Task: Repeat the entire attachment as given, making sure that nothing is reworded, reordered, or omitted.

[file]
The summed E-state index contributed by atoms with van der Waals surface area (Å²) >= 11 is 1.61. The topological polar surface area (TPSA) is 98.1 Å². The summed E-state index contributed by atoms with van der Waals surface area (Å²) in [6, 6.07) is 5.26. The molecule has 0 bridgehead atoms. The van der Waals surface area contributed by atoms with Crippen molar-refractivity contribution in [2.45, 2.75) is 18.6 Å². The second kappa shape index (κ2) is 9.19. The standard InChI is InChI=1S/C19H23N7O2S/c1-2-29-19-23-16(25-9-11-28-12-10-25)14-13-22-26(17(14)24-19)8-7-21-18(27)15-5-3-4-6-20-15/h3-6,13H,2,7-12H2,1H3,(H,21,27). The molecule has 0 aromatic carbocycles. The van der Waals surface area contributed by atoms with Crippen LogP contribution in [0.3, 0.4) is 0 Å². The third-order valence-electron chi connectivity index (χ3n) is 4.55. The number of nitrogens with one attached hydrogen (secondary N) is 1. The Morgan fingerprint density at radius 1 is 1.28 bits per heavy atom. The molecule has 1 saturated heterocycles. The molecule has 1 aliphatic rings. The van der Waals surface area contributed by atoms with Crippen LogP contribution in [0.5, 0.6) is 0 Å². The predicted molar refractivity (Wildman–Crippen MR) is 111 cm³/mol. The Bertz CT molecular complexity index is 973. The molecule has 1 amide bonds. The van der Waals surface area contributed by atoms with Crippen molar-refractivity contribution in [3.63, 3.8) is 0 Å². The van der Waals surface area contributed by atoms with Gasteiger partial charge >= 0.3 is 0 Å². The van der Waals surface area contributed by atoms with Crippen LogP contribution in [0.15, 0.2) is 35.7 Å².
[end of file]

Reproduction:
The summed E-state index contributed by atoms with van der Waals surface area (Å²) >= 11 is 1.61. The topological polar surface area (TPSA) is 98.1 Å². The summed E-state index contributed by atoms with van der Waals surface area (Å²) in [6, 6.07) is 5.26. The molecule has 0 bridgehead atoms. The van der Waals surface area contributed by atoms with Crippen molar-refractivity contribution in [2.45, 2.75) is 18.6 Å². The second kappa shape index (κ2) is 9.19. The standard InChI is InChI=1S/C19H23N7O2S/c1-2-29-19-23-16(25-9-11-28-12-10-25)14-13-22-26(17(14)24-19)8-7-21-18(27)15-5-3-4-6-20-15/h3-6,13H,2,7-12H2,1H3,(H,21,27). The molecule has 0 aromatic carbocycles. The van der Waals surface area contributed by atoms with Crippen LogP contribution in [0.3, 0.4) is 0 Å². The third-order valence-electron chi connectivity index (χ3n) is 4.55. The number of nitrogens with one attached hydrogen (secondary N) is 1. The Morgan fingerprint density at radius 1 is 1.28 bits per heavy atom. The molecule has 1 saturated heterocycles. The molecule has 1 aliphatic rings. The van der Waals surface area contributed by atoms with Crippen LogP contribution in [0.5, 0.6) is 0 Å². The predicted molar refractivity (Wildman–Crippen MR) is 111 cm³/mol. The Bertz CT molecular complexity index is 973. The molecule has 1 amide bonds. The van der Waals surface area contributed by atoms with Crippen molar-refractivity contribution in [3.63, 3.8) is 0 Å². The van der Waals surface area contributed by atoms with Gasteiger partial charge >= 0.3 is 0 Å². The van der Waals surface area contributed by atoms with Crippen LogP contribution in [0.15, 0.2) is 35.7 Å².